Streamline your operations—lastly, some cloud options offer services that healthcare organizations can take advantage of that streamlines connections to other systems and applications by securely sharing information. Think about how you might interface your EHR platform to other systems, including accounting (for instance).
So, what are some things healthcare organizations should consider when thinking about cloud?
When considering a move of data or applications into the cloud, as a healthcare organization you should be mindful of a handful of concerns:
HIPAA Anyone?—the big elephant in the room is probably the Health Insurance Portability and Accountability Act (HIPAA) and related regulations. Stringent on organizations that deal with protected health information and how you enforce data security across your entire organization AND with other associates that have access to your data (including cloud vendors!), you should be evaluating how your cloud solution is abiding by data security to keep your patient records secure. That means whoever you use for a cloud solution, they should be able to confirm they are abiding by your specific security needs (that is, they are following your security policies and procedures to the t).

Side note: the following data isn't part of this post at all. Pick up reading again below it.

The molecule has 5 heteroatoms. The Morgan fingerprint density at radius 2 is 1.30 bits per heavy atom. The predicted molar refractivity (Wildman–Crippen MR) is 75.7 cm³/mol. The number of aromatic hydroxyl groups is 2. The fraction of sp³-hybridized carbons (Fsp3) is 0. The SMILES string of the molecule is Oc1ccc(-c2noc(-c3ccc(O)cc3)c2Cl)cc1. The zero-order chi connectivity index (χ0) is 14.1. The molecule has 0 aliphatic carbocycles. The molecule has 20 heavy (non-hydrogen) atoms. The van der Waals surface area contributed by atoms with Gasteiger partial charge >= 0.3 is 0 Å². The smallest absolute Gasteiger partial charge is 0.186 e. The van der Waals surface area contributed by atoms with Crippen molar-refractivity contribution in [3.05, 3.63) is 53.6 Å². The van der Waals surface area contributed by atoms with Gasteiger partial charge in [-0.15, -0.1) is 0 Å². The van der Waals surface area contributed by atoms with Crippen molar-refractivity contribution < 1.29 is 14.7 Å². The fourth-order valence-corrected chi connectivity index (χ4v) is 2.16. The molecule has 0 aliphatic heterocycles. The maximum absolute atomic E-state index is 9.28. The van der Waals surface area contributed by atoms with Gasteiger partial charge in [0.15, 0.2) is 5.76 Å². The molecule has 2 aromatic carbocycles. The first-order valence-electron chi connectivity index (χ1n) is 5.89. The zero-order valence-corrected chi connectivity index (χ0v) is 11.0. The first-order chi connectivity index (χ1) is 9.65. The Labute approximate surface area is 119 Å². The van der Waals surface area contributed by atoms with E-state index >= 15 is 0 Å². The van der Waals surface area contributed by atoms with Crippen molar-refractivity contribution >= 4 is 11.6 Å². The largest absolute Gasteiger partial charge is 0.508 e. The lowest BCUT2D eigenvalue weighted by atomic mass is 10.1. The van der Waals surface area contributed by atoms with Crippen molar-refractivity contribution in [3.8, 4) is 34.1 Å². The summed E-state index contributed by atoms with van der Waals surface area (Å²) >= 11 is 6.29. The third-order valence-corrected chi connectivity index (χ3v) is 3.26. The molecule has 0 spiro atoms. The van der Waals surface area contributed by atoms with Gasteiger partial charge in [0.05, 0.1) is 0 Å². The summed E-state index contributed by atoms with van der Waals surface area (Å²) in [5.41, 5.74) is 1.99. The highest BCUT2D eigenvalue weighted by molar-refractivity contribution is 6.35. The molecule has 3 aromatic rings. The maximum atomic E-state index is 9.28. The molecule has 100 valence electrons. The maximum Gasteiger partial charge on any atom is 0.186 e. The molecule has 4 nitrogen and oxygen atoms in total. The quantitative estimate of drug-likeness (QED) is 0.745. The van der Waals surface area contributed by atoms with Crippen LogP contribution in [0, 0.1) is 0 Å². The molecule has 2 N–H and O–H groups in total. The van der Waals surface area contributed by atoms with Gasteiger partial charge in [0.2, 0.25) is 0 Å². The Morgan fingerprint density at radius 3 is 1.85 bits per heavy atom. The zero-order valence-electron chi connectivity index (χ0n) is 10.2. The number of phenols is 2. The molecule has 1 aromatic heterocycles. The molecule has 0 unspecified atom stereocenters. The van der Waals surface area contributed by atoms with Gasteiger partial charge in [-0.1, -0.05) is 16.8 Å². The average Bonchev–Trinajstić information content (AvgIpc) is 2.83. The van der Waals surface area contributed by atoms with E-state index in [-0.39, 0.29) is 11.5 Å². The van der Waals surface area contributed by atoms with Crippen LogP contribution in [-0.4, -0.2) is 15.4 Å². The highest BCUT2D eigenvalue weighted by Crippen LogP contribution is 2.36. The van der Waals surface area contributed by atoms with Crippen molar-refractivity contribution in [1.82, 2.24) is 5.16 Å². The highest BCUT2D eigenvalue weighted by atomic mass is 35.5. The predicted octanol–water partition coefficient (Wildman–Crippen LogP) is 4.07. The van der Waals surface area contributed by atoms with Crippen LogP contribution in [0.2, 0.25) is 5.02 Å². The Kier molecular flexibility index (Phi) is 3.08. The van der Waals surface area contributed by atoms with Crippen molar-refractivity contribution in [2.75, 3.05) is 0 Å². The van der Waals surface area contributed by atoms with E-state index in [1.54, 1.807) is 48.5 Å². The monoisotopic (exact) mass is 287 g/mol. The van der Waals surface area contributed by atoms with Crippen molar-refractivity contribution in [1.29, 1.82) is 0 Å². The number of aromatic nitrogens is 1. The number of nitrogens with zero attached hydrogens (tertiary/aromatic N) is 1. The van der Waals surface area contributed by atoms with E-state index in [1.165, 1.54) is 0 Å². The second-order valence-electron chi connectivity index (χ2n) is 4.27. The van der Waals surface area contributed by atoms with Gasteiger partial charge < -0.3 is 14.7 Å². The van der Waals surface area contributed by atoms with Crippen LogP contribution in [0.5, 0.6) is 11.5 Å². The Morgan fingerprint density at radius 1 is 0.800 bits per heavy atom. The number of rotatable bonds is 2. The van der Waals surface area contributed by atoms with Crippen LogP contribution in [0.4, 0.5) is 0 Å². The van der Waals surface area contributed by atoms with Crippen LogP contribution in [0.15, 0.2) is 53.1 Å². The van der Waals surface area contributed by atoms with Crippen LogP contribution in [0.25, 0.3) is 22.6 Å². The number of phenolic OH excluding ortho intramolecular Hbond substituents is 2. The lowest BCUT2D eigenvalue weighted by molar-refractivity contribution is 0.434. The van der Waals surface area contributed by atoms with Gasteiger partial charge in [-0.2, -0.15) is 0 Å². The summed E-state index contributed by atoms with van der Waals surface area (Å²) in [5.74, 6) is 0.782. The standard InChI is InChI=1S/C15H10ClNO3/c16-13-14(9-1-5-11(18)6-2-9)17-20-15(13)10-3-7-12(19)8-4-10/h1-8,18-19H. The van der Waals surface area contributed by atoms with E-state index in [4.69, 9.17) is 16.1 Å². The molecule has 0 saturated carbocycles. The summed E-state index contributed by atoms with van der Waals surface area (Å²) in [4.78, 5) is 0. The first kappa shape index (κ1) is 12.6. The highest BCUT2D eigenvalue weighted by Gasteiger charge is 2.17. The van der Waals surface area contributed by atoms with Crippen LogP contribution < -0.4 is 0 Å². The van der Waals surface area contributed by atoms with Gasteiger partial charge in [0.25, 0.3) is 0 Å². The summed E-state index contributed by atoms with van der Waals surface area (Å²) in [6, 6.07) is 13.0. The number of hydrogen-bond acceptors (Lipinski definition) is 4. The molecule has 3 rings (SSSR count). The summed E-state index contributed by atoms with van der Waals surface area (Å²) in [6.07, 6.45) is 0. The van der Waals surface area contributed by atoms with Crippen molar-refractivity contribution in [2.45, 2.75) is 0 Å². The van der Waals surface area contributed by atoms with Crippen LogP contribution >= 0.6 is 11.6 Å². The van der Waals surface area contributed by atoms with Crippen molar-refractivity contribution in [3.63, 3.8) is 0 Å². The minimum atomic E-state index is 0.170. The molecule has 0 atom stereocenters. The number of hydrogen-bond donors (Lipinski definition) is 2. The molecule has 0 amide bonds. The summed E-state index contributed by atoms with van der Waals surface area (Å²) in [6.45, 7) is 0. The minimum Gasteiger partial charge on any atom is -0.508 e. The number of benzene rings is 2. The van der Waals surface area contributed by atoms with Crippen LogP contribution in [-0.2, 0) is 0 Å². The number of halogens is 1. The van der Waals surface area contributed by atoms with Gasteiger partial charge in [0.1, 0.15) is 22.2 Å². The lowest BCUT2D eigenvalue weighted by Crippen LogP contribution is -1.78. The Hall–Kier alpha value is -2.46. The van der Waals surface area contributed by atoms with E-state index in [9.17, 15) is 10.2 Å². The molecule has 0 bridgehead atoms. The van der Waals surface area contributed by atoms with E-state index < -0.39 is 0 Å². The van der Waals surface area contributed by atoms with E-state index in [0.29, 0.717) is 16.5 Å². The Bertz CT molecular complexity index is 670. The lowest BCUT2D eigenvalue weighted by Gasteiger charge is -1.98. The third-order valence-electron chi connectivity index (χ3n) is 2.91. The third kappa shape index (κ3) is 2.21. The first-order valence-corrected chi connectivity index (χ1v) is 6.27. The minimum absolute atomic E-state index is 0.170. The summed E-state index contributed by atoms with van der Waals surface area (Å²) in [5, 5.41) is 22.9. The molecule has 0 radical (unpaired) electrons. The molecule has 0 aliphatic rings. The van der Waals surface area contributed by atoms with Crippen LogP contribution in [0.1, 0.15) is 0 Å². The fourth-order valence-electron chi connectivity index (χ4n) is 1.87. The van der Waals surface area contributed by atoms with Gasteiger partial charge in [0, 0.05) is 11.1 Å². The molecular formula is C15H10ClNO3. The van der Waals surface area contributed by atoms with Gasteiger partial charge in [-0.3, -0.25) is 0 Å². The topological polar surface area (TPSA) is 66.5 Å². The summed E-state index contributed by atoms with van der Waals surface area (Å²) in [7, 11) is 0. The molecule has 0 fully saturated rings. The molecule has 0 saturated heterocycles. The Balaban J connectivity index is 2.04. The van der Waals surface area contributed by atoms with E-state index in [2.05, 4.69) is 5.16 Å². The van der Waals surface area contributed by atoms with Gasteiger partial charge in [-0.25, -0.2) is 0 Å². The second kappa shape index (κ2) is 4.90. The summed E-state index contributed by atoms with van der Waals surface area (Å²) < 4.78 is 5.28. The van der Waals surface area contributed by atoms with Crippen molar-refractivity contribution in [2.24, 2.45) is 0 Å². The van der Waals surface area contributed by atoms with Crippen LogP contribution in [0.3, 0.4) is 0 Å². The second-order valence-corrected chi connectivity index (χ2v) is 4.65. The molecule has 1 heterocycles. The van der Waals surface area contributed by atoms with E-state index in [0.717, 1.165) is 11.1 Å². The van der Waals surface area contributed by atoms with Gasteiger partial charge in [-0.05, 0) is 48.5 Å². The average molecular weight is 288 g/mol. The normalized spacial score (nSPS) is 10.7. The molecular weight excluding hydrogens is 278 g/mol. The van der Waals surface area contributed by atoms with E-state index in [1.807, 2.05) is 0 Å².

Environmental Standards?—another huge consideration for healthcare organizations is the standards maintained by your cloud provider to support data integration, interoperability and portability. Standards-based cloud architectures will help ensure that data from different departments, associates, or organizations are readily accessible to your users and patients when they need it. With an eye toward the future, your cloud solution should consider how they will be moving your data to other popular healthcare applications as they get developed and become mainstream healthcare products.
One last note—the cloud is an extremely popular term. And being so widely used, there are often misconceptions and misunderstandings around it. While many organizations have been moving to the cloud for some time now, determining what you expect from the cloud will best guide finding a solution that fits your organization and its needs.